Yith initially appears cold and merciless, concerned only with completing her job and getting payed. But once she discovers Conners’ reasons for his rage and grief, she sympathizes with him…and kills Arliss instead.

Despite contradicting previous continuity (and the hit-or-miss computer generated art), Quality of Life is a great read–and Yith is a great villain. Her snake-like lower body and duel-wielded uzi’s make for a cool visual to go along with her superbly menacing demeanor. Add in what are undoubtedly some Lovecraftian elements to a character named “Yith” and you’ve got me 100% on board.

She’s appeared a few times here and there since Quality of Life, most notably in the background as a potential buyer for the Venom symbiote back in Marvel Knights Spider-Man and as a new member of the Hydra’s Department of Occult Armaments.

She was also mentioned in Marvel Tarot #1 as the potential queen of a new empire of serpent people who could/would take over the world. So yeah…plenty of unexplored story potential here.

6. Sarah Stacy

First Appearance: Amazing Spider-Man #509 (August 2004)

Last Appearance: Spectacular Spider-Man Vol. 2 #26 (May 2005)

In Sins Past and Sins Remembered (which combined to create one of the grossest rectons of all time), Norman Osborne was revealed to have fathered twins with Gwen Stacy, who he secreted off to Europe. As Gabriel and Sarah aged at an accelerated rate due to the Goblin serum in their blood, Norman also convinced them that Spider-Man was their real father…and that he had killed their mother.

When the twins came after Peter, it was Sarah who soon realized that Normal of full of crap. Gabriel, on the other hand, took after his dad and kept riding his misplaced hatred straight into crazy town.

After preventing him from killing Spider-Man, Sarah takes Gabriel to Paris to take care of him. Unfortunately, Gabriel had an outstanding debt to some extremely shady people who were now coming after Sarah, as well. The cumulative stress causes Sarah to attempt suicide. This results in Spider-Man being called to Paris due to him being her emergency contact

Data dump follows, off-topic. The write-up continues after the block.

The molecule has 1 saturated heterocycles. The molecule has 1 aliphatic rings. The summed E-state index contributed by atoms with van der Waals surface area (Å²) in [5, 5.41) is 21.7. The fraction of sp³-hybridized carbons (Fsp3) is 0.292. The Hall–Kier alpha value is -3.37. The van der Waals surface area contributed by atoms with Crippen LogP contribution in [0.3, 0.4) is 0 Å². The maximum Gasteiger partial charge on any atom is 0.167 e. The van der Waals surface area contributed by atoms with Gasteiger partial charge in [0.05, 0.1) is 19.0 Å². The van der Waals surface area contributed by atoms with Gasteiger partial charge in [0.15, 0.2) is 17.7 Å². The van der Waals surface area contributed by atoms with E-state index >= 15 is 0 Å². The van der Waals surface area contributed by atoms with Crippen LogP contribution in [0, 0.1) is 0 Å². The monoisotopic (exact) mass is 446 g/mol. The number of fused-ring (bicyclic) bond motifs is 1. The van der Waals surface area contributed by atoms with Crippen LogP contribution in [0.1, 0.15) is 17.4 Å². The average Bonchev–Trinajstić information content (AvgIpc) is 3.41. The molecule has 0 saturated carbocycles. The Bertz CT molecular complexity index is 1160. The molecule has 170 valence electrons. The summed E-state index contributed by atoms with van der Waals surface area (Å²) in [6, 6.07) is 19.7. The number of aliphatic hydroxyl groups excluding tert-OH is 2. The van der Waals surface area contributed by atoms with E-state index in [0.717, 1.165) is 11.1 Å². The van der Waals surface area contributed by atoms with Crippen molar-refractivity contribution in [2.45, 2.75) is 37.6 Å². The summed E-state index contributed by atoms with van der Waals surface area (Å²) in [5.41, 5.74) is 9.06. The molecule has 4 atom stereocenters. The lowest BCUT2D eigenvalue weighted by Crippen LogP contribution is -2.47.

*gigantic eye roll*

Spidey manages to save Sarah’s life with a blood transfusion, but Gabriel ends up escaping and going crazy (as Osborne men are wont to do). There’s also a bunch of uncomfortable flirting between Sarah and Spider-Man, but we’re gonna skip over that nastiness if you don’t mind.

Sarah ends up cutting a deal with Interpol to help catch the drug dealers she and her brother had been involved with as kids. This leads to her getting an an offer to join the organization. I’m not sure that’s the way promotions in law enforcement are supposed to work, but let’s just roll with it.

I know a lot of folks want to forget about the Sins Past storyline, but it’s fascinating to think that there’s a Gwen clone running around there fighting international crime with goblin serum and parker’s spider-blood running through her veins. Of course, there’s always the chance that she was “snapped” out of existence post-Brand New Day, but that seems pretty unlikely considering her brother Gabriel is still around.

Speaking of him…

5. Gabriel Stacy, aka Grey Goblin/American Son

First Appearance: Amazing Spider-Man #509 (August 2004)

Last Appearance: Amazing Spider-Man: American Son #4 (October 2010)

A few years after all that Sins Past and Sins Remembered craziness, Norman Osborne ending up leading H.A.M.M.E.R. (the global protection agency that replaced a defunct S.H.I.E.L.D.) and the newly formed Dark Avengers.

Osborne created a powerful suit of patriotically colored armor, which he gives to his son Harry to become a the “heart” of his villainous superhero team.

As you might have guessed, this act of fatherly faith by Norman was all a ruse. It turned out he actually wanted Harry to die to help build sympathy for him and his team. It’s also revealed that Norman knocked up Harry’s girlfriend, Lilly Hollister (once again, we’ll get to her in a bit).